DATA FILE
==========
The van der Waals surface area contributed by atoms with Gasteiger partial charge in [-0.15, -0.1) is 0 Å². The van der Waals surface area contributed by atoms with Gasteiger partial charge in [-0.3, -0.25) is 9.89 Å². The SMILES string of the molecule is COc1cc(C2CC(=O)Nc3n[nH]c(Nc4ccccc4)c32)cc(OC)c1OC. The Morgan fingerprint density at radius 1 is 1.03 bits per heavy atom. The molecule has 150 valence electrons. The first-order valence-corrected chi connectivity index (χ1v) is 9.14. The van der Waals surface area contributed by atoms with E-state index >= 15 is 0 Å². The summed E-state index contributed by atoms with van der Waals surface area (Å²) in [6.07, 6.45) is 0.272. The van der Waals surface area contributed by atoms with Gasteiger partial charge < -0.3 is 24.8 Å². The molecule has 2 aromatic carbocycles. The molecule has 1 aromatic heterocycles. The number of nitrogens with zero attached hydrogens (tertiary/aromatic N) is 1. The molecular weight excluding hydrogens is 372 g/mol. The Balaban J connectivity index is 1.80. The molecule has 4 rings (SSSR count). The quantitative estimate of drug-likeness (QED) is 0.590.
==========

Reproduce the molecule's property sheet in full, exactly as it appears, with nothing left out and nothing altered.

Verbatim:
The van der Waals surface area contributed by atoms with Gasteiger partial charge in [-0.15, -0.1) is 0 Å². The van der Waals surface area contributed by atoms with Gasteiger partial charge in [-0.3, -0.25) is 9.89 Å². The SMILES string of the molecule is COc1cc(C2CC(=O)Nc3n[nH]c(Nc4ccccc4)c32)cc(OC)c1OC. The Morgan fingerprint density at radius 1 is 1.03 bits per heavy atom. The molecule has 150 valence electrons. The first-order valence-corrected chi connectivity index (χ1v) is 9.14. The van der Waals surface area contributed by atoms with E-state index >= 15 is 0 Å². The summed E-state index contributed by atoms with van der Waals surface area (Å²) in [6.07, 6.45) is 0.272. The van der Waals surface area contributed by atoms with Gasteiger partial charge < -0.3 is 24.8 Å². The molecule has 2 aromatic carbocycles. The molecule has 1 aromatic heterocycles. The number of nitrogens with zero attached hydrogens (tertiary/aromatic N) is 1. The molecular weight excluding hydrogens is 372 g/mol. The Balaban J connectivity index is 1.80. The molecule has 4 rings (SSSR count). The quantitative estimate of drug-likeness (QED) is 0.590.